New macular degeneration treatment could help seniors see clearly again

It's the leading cause of vision loss for people over 60. Macular degeneration slowly steals a person's eyesight making reading, driving and every day living difficult.

It's estimated nearly 18-million Americans will have the blinding condition by the year 2050.

Treatment usually involved monthly injections, until now.

Judie Janes’ handiwork keeps a long list of friends and family in style. Last year she thought she made her last stitch.

"I couldn't thread a needle, couldn't see the needle to thread it on my sewing machine," Macular degeneration patient Judie Janes said.

Judie was diagnosed with wet macular degeneration. Abnormal blood vessels growing under her retina were bleeding.

"Vision is not something you can take for granted," Janes said.

Traditionally doctors inject a drug into the eye that stops the vessels from growing, but it doesn't last.

"It's a big impact on lifestyle for the patients. They have to come in once a month sometimes for a year or two or longer," Retina Specialist Dr. Peter Sonkin said.

In a clinical trial, doctors use a small probe that delivers targeted low dose radiation to the eye.

"The amount of radiation exposure to the body from going through this procedure is less than one would get flying from New York to Los Angeles in a plane," Retina specialist Dr. Carl Awh said.

Then surgeons inject a dose of the traditional medication. They say the radiation-drug combo is more powerful, lasts longer and could eliminate the need for monthly injections.

"Nothing's blurry. I passed the eye test, and you know you can't fake an eye test," Judie Janes said.

Judie checks her vision every morning. She went from nearly legally blind, 20/100, to 20/20 after surgery.

She is a grandma who has too much going on to spend her golden years in the dark.

Patients are sedated for the out-patient surgery which takes about an hour. The technique is in the final stages of approval in Europe and should be available there in august.

If the trial is successful in the U.S. the treatment could be available in less than two years.

REPORT: MB #3007


Age-related macular degeneration (AMD) is a disease that affects older adults and slowly destroys sharp central vision. Central vision is needed to see objects clearly and for tasks such as reading and driving. AMD affects the macula, the part of the eye that allows you to see fine detail. The macula is located in the center of the retina, the light sensitive tissue at the back of the eye. The retina converts light (or an image) into electrical impulses, and then sends these impulses to the brain. AMD causes no pain and in some cases progresses so slowly that people notice little change in their vision. On the other hand, the disease may progress rapidly and may lead to a loss of vision in both eyes.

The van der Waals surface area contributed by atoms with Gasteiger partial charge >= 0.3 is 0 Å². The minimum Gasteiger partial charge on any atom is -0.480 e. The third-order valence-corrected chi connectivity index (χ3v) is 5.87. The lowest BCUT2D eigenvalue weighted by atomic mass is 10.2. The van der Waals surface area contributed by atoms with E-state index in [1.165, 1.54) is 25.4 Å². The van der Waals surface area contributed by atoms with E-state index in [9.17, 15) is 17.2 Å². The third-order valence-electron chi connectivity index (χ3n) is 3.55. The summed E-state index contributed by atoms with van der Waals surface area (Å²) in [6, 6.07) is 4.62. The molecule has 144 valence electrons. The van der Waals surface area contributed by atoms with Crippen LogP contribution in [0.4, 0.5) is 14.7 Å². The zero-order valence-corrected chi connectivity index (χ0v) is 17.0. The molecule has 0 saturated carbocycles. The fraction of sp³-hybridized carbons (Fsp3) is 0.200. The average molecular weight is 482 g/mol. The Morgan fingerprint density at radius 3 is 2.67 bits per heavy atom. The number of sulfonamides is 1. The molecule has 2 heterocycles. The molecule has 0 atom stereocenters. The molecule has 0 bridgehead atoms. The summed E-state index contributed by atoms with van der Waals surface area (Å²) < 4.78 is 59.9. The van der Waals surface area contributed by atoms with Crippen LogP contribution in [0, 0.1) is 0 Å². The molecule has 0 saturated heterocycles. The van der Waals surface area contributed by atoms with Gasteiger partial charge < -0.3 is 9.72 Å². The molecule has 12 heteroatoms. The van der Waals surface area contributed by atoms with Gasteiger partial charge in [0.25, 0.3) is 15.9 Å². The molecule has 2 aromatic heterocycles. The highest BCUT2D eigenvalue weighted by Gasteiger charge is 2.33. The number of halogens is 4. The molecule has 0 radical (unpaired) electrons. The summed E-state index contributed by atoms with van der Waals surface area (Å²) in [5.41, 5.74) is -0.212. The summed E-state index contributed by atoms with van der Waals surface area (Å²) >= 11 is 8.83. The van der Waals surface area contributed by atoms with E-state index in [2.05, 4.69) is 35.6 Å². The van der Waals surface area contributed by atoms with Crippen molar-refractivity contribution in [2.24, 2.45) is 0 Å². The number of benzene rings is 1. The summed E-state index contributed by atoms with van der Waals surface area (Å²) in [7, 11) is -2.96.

AMD occurs in wet and dry types. In the dry type, the damage to the retina is due to the formation of small yellow deposits under the macula, known as drusen. This leads to a thinning and drying of the macula causing it to lose its function. Wet AMD occurs when abnormal blood vessels begin to grown underneath the retina. These vessels tend to be very fragile and can leak blood and fluid, which raise the macula from its normal place to the back of the eye. Vision loss from wet AMD is faster and more noticeable than the loss due to dry AMD. About 10 percent of patients with dry AMD later progress to wet AMD.


Currently there is no cure for AMD. High doses of certain nutritional supplements have been shown to help many people slow or avoid progression from dry to wet AMD, but once wet AMD has developed, it is important to receive medical treatment. The earlier wet AMD is diagnosed the better the patient's chances of preserving some or much of their central vision. Because loss of vision is caused by the growth of new blood vessels, drugs that slow of stop this process can stabilize and often improve vision. Lucentis and Macugen are two drugs approved by the FDA for the treatment of wet AMD.


Epiretinal Beta Radiation Therapy uses a common surgical technique to deliver a very precise dose of beta radiation directly to the area of the affected area by wet AMD. Beta radiation is thought to affect wet AMD by destroying existing abnormal vessels and discouraging the growth of new ones. Even though the dose of radiation is strong enough to affect the AMD lesion, its energy does not travel far, which means that surrounding tissues receive only slight exposure. The beta radiation procedure is done on an outpatient basis and usually takes less than an hour to perform, usually requiring only local anesthesia (SOURCE: Cabernet).

Kristi Gooden, Public Relations
Baptist Hospital
Nashville, TN
(615) 284-5446

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